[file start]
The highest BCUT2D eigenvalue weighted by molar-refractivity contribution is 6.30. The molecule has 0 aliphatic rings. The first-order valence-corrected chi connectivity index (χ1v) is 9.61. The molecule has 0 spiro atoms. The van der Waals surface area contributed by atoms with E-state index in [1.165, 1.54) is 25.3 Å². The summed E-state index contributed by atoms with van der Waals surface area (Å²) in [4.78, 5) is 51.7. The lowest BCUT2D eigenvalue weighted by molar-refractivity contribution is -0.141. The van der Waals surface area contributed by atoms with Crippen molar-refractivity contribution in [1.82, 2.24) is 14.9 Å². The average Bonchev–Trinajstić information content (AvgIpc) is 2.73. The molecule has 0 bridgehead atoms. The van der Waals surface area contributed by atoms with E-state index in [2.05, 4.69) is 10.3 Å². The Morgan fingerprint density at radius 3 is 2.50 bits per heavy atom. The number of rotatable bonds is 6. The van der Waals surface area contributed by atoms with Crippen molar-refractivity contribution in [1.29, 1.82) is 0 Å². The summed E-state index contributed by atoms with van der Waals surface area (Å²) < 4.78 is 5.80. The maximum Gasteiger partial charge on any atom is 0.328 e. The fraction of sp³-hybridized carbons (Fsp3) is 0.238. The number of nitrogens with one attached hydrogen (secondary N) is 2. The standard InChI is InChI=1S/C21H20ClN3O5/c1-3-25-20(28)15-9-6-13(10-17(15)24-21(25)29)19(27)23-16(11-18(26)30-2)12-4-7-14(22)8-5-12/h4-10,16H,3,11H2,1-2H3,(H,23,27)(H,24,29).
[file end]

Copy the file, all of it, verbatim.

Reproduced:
The highest BCUT2D eigenvalue weighted by molar-refractivity contribution is 6.30. The molecule has 0 aliphatic rings. The first-order valence-corrected chi connectivity index (χ1v) is 9.61. The molecule has 0 spiro atoms. The van der Waals surface area contributed by atoms with E-state index in [1.165, 1.54) is 25.3 Å². The summed E-state index contributed by atoms with van der Waals surface area (Å²) in [4.78, 5) is 51.7. The lowest BCUT2D eigenvalue weighted by molar-refractivity contribution is -0.141. The van der Waals surface area contributed by atoms with Crippen molar-refractivity contribution in [1.82, 2.24) is 14.9 Å². The average Bonchev–Trinajstić information content (AvgIpc) is 2.73. The molecule has 0 bridgehead atoms. The van der Waals surface area contributed by atoms with E-state index in [2.05, 4.69) is 10.3 Å². The Morgan fingerprint density at radius 3 is 2.50 bits per heavy atom. The number of rotatable bonds is 6. The van der Waals surface area contributed by atoms with Crippen molar-refractivity contribution in [1.29, 1.82) is 0 Å². The summed E-state index contributed by atoms with van der Waals surface area (Å²) < 4.78 is 5.80. The maximum Gasteiger partial charge on any atom is 0.328 e. The fraction of sp³-hybridized carbons (Fsp3) is 0.238. The number of nitrogens with one attached hydrogen (secondary N) is 2. The standard InChI is InChI=1S/C21H20ClN3O5/c1-3-25-20(28)15-9-6-13(10-17(15)24-21(25)29)19(27)23-16(11-18(26)30-2)12-4-7-14(22)8-5-12/h4-10,16H,3,11H2,1-2H3,(H,23,27)(H,24,29).